Hey! Hey! USA (1938)    1 Stars



Hey! Hey! USA (1938)

Director: Marcel Varnel

Cast: Will Hay, Edgar Kennedy, David Burns

Synopsis: Dr Twist has to pose on a liner as a famous professor and is asked to tutor Bernie, the son of a millionaire. To avoid awkward US immigration questions, Twist enlists the help of a gangster…







Not sure if Hey! Hey! USA is an intentional pun on its star’s name but, if it is, its level of humour is pretty much on a par with that contained within the flick. For the second of three times, Hay plays Benjamin Twist, a man whose ambitions outstrip his abilities. Twist is a porter on an ocean liner bound for America who, through convoluted plot twists, finds himself masquerading as a professor. Teaming up with a gangster stowaway (Edgar Kennedy), Twist finds himself embroiled in a kidnap plot on the far side of the pond that is complicated by the fact that two sets of gangsters are attempting to get their hands on the ransom money.

This is far from being one of Hay’s better movies, and sadly doesn’t feature Hay’s sidekicks Graham Moffat and Moore Marriott, but it does still contain a number of laugh-out-loud moments. The trouble is that Hay is the quintessential British blunderer and looks out of place in a (patently fake) American setting; much of the charm of Hays comedy is contained in the quaintness of it all, the feeling of a Great Britain that no longer exists, and that is also missing from this film. This is Hay tilting his hat at the US market and, although he makes few concessions, you just don’t feel like you’re watching a real Will Hay film.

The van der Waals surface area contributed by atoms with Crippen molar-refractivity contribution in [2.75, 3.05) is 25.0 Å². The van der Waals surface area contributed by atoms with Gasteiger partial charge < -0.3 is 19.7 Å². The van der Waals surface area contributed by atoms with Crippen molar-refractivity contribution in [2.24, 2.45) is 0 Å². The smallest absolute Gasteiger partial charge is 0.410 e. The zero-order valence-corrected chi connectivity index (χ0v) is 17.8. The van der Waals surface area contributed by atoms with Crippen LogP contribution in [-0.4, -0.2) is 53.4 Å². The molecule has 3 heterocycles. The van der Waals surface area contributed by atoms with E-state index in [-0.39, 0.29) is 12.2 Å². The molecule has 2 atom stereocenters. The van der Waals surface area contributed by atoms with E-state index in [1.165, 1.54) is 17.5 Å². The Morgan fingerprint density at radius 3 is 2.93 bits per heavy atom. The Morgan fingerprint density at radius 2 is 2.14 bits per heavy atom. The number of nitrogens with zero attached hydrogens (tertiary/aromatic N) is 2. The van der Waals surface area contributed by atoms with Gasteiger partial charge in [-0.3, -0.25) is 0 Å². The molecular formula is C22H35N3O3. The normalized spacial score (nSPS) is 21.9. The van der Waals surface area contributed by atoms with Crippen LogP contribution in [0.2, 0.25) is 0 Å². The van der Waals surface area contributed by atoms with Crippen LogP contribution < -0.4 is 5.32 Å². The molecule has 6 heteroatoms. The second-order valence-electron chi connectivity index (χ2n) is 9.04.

By the look of it, the nearest Hay got to America when he was making this film was the Gainsborough Studios’ sound stages, and a number of British bit-part players try on a variety of wobbly American accents with varying degrees of success. Edgar Kennedy, closing in on his three hundredth film, is the familiar face designed to lure US audiences into the cinema and, while he’s good enough as Hays’ comic foil, you can’t quite seeing him being enough to draw in a sizable audience. The movie is also too long by a good fifteen minutes — but it’s still worth watching because Will Hay was good in everything he did. He always looks like he’s bumbling along, peering over the top of those pince-nez, completely unaware that he’s starring in a feature film, and yet he can make a perfectly ordinary conversation come across as hilarious. Some might find the conclusion racially offensive, but that shouldn’t prevent anyone from sampling the delights of vintage Will Hay.

(Reviewed 16th September 2005)